Mother and cub brown bear (Ursus arctos) in Katmai National Park, Alaska, observed 18-Jun-22 on foot. This image is often my background for Zoom meetings and makes me happy.

Closer-to-home tidepooling adventures included a trip to Seldovia, and observations of sea mice, spotted aglajas, skeleton shrimp, a Pacific sandfish with wonderful teeth, and a scalyhead sculpin that was so picturesque that artist and tidepooling friend, Valisa Higman, made gorgeous cut-paper art that you can buy on Etsy. In June, we made a family trip to Kodiak Island. Not only did we do an amazing bear viewing trip to Katmai National Park with Sea Hawk Air( (can recommend – our guide Jo Murphy was great), we enjoyed an octopus all together from grandma to grandson, and I explored Spruce Point and Mill Bay Beach, finding heart crabs and calico sculpins among other intertidal goodies. (And my first wood tiger moth!) Although we unfortunately were not able to meet up, I’m very grateful to the fantastic @machi for inspiring me to visit Kodiak through their own observations and suggesting some great places to visit around town.

A heart crab (Phyllolithodes papillosus) showing its best side on Spruce Cape, Kodiak, Alaska, observed 15-Jun-22.

Other 2022 trips included a Los Angeles/San Diego trip with the family and in-laws, where I dipped on La Jolla leopard sharks, but met up with @mordenana and fam, and saw plenty of bugs, like this funky clearwing moth Eichlinia gloriosa, on an otherwise non-nature-centric trip. I traveled to Washington DC for work, and although I got to see several friends and colleagues, I unfortunately got sick, so I spent more days in recovery there than I ever wanted, but was buoyed by some snakes. More pleasant travels were finally seeing a long-sought-after heath bumblebee in Denali NP, watching my boys catch trout and pike in Nancy Lake, and brown-eyed wolf lichens observed in Truckee CA for Thanksgiving at my sister’s place.

One piece of a stunning coral tooth fungus (Hericium coralloides) growing in the woods next to the Parks Highway, Alaska, observed 12-Sept-22 but appreciated for long after.

Following the Girdwood Fungus Fair in 2021, I switched it up to attend the Cordova Fungus Festival with my mom in September, 2022. My first time in Cordova, I had a great time. I’m still looking for my first boreal toad, but I did find Copper River floodplain views, temperate rainforest mushrooms and slime molds, and Prince William Sound marine beach life. And similar to the previous year, it was the fungi that I found after the festival, with eyes more fully opened, that brought me the most joy and curiosity. On a drive to and from Fairbanks for a work meeting, my brain was on coral tooth fungus, truncated and slender clubs, velvet-foot fairy fans, and pinelitter gingertails. Outside of Fairbanks, the permafrost research tunnel stretches the appropriateness of using iNat for this purpose, but how could I resist making observations of 43,000 year old roots, sedges dangling from the frozen wall, and bacteria locked in permafrost ice.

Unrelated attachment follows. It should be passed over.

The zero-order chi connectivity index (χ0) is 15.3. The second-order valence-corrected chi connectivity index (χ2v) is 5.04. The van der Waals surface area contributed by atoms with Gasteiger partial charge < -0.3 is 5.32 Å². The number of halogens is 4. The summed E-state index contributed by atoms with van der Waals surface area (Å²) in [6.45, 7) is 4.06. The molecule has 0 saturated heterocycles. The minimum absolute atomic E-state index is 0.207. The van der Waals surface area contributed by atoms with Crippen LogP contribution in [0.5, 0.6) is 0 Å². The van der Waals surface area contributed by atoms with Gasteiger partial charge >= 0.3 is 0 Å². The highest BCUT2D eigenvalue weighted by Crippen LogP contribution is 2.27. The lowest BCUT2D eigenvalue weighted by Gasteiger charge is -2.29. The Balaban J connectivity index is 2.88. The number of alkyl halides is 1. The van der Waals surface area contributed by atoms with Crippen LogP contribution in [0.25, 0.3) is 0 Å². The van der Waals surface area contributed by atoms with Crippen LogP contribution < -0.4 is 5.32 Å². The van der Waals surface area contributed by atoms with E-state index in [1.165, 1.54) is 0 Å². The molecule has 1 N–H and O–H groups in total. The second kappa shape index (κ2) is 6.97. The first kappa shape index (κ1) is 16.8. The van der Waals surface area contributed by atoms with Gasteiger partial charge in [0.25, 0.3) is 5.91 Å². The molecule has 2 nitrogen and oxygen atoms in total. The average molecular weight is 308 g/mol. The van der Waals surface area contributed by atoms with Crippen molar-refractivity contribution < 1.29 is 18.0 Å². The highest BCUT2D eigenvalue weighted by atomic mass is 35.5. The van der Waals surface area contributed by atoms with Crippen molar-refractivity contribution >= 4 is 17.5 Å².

In 2023, I did an iNat Big Year, which you read about here. I “worked” hardest at setting a new personal best in the number of new-to-me species and taxa observed on iNat. On average, I observed about 3.5 “lifers” per day in 2023, and received a lot of help from the iNat community.

2023 compilation of my monthly photo summaries. See them in greater detail here.

Overall, as of this writing (1/1/24) I made 2,644 observations of 1,006 unique taxa in 2021; 2,637 observations of 1,150 taxa in 2022; and a personal record-smashing 6,471 observations of 2,347 taxa in 2023. Thank you to the top identifiers of my 2021-2023 observations: @gwark @csyampae @caiawatha @alanhorstmann @pynklynx @johnascher @phelsumas4life @jbrasher @ebleke @clauden @noah_siegel @estehr @sitkaconnor and @awenninger, half of which I managed to meet in person during that period. My 2024 iNat goals:

  • Ease off the big year pace/intensity
  • Catch a wolverine in the camera trap pics
  • Meet a long-time iNat friend for the first time irl to check if they are as funny in person
  • Finish up an iNat journal post or two from the drafts
  • Sicily
  • Progress towards 10k species (=unique taxa) by the time I turn 51 in 2028

As always, thank you for indulging me in my end-of-year reflections and “holiday card” for iNaturalist friends and acquaintances, far and wide. cc’ing those who have avoided being tagged so far: @mccay79 @jeniferak @ptarmigan @robinmulvey @loarie @carrieseltzer @jakob @treegrow @judygva @annettes-au @onekoolkid0 @ashley_bradford @troydeclan @katzyna @jasonrgrant @naturelady @sambiology @gyrrlfalcon @jaykeller @anudibranchmom @dennispaulson @richardhall @danabrennan @ceahyphae @ljodwalis @tepary @congonaturalist @madhipp11 @dennisronsse @sialialascensis @kdog907 @jennygumm @dannynelson94 @jmrobertia @cbloomfi @rolandwirth @kmohatt @short-billed @troydeclan I love seeing everyone’s observations, I hope to spend time with all of you outside at some point. From my family to yours, happy new year everybody!

Western club coral fungus (Clavariadelphus occidentalis) at Ruth Arcand Park, Anchorage, Alaska, observed 4-Sept-23. Family in foreground for scale.

由使用者 muir muir2024年01月02日 04:59 所貼文 | 17 評論 | 留下評論